Paving the way toward tooth regeneration

Enamel, formed by ameloblast cells, is the hardest substance in human body, and the first defensive line for healthy tooth. Unfortunately, nearly 40% the incisor teeth in babies and children have some sort of enamel defect. To replace enamel, or even entire teeth, we need strategies to regenerate the cells that originally make enamel, the ameloblasts, as these cells do not exist after tooth formation is complete.


The researchers from COR are exploring two strategies to address this challenge. One of these strategies is to re-engineer dental pulp stem cells, which can be isolated from the pulp tissue of extracted teeth, to an earlier differentiation stage when these cells can direct non-dental epithelial cells and tissues form ameloblasts and enamel of teeth.  We are also exploring strategies to understand the transcriptional regulation of secretory ameloblasts. We have identified a master transcriptional regulator, special AT-rich sequence-binding protein-1 (SATB1) that is critical for ameloblast differentiation.  We anticipate that SATB1, along with a few other key transcription factors, can be used to transform human embryonic stem cells or induced pluripotent stem cells (IPS) derived from somatic cells, to ameloblasts.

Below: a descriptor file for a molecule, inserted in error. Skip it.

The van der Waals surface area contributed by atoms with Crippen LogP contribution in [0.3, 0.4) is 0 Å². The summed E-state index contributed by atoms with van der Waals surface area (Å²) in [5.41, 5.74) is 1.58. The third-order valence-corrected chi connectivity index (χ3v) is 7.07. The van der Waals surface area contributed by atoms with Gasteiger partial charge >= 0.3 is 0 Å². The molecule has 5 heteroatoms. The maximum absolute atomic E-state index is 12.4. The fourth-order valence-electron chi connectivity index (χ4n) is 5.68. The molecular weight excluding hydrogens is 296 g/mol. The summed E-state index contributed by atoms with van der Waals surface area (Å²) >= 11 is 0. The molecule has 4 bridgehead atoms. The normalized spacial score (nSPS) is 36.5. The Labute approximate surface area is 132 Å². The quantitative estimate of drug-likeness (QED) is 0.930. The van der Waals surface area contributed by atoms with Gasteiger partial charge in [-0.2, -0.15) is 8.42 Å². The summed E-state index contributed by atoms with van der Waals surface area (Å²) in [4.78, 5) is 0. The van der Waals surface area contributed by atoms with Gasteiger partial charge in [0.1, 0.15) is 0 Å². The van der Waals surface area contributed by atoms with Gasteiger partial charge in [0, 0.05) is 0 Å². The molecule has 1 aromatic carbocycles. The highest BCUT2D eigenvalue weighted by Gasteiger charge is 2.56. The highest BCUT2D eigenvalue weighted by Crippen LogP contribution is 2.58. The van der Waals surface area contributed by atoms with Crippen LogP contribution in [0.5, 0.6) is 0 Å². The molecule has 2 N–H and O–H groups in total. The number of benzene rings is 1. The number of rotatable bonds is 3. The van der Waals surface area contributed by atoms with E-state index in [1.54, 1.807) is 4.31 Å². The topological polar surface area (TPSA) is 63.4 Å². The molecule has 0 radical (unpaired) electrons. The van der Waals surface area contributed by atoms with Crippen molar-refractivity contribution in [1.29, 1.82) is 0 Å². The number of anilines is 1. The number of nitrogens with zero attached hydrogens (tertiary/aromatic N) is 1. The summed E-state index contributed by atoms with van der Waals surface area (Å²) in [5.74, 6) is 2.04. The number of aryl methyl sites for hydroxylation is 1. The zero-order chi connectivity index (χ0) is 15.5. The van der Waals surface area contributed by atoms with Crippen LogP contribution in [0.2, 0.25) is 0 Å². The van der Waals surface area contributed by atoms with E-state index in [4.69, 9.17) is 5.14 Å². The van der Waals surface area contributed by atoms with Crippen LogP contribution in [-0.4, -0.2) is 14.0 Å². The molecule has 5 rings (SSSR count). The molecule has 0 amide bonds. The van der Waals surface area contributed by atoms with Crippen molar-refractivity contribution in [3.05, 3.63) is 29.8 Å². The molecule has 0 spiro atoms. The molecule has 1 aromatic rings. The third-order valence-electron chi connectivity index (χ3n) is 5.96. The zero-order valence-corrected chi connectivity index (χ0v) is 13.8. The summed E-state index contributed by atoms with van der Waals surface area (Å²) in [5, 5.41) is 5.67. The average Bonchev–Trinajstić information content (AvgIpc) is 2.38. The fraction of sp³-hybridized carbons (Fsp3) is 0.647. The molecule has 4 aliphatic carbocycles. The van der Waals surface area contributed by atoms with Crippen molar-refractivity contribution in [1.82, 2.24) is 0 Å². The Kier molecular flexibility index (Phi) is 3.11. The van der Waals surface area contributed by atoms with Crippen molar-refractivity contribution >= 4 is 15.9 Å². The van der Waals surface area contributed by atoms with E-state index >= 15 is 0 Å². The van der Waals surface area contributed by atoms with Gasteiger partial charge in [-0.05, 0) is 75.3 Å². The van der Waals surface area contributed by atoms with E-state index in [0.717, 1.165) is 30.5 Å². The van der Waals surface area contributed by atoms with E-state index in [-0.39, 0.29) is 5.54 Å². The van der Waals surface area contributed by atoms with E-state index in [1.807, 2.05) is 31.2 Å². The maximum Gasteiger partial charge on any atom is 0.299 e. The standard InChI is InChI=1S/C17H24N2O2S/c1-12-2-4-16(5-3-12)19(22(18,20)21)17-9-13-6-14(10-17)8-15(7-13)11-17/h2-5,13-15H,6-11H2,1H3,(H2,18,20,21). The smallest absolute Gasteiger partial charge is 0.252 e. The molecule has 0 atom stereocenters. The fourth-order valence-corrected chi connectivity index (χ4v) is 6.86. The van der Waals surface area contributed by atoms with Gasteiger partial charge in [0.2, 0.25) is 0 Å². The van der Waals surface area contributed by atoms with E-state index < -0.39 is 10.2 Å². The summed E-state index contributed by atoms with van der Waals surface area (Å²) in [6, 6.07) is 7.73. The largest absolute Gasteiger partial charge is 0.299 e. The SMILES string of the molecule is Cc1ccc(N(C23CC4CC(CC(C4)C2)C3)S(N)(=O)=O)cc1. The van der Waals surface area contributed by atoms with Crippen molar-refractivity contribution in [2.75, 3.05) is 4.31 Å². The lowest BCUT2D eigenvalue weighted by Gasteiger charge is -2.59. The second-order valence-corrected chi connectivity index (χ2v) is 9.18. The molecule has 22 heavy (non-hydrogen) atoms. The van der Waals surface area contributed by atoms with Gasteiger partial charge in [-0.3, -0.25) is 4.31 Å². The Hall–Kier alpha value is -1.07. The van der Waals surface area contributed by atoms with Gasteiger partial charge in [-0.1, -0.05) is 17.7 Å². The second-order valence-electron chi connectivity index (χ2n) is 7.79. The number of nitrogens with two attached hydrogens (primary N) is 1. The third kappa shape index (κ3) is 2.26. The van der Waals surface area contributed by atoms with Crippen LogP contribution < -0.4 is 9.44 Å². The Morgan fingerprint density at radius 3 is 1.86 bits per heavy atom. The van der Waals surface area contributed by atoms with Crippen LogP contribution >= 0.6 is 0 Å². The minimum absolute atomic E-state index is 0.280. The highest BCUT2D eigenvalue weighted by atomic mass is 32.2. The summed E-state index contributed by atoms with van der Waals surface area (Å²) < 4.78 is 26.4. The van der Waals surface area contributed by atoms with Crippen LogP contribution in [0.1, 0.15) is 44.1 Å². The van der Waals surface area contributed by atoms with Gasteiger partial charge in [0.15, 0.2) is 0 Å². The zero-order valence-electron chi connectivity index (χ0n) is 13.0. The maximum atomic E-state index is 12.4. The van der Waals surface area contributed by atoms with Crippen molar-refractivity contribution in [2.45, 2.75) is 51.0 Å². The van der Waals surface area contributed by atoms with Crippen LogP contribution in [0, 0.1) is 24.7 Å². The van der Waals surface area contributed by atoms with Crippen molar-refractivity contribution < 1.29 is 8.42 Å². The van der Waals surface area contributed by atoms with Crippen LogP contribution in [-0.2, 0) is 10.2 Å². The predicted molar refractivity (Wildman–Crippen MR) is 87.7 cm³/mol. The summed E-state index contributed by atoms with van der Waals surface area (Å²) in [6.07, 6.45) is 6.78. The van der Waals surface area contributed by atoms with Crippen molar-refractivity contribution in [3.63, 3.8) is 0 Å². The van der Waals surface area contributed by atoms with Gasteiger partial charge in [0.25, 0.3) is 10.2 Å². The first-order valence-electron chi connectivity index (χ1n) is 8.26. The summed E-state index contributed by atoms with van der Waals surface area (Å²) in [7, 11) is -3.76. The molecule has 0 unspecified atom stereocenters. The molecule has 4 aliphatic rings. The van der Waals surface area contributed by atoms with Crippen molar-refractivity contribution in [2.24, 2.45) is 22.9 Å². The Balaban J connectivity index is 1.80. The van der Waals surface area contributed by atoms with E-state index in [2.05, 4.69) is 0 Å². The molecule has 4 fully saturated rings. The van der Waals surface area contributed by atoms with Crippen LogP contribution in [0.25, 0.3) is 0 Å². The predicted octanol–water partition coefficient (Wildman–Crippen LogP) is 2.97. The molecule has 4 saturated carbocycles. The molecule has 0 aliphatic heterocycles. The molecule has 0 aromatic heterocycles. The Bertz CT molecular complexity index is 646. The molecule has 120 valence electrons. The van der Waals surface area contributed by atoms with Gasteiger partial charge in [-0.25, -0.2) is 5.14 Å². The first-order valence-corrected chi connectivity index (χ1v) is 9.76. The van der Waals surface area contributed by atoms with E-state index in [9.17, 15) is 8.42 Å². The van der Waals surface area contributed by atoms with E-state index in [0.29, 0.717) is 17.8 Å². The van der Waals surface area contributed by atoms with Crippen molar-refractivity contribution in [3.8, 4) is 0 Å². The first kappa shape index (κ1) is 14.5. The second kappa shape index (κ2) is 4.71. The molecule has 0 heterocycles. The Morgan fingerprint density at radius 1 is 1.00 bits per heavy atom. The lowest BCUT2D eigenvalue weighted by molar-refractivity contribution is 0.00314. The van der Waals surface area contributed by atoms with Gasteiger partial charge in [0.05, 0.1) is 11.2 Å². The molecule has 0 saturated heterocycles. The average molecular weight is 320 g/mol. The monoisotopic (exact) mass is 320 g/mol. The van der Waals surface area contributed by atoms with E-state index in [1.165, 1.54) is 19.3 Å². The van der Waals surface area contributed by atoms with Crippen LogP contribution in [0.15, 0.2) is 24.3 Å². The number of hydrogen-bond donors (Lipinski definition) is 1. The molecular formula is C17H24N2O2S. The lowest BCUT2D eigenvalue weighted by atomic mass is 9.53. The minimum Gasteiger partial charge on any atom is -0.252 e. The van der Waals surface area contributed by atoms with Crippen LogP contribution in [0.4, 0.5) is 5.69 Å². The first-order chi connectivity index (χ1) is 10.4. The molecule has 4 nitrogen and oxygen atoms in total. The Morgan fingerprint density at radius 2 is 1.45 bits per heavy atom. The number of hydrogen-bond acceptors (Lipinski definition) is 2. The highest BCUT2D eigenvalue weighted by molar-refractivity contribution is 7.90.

A NIH R01 grant to fund basic research focusing on the function of SATB1 in ameloblast differentiation was recently awarded to Dr. Yan Zhang, MD, PhD.  

Image: Strategies are being developed to pave the way to differentiate non-dental epithelial cells into polarized and amelogenin producing secretory ameloblasts (SAB), which are the cells that make the enamel matrix (e)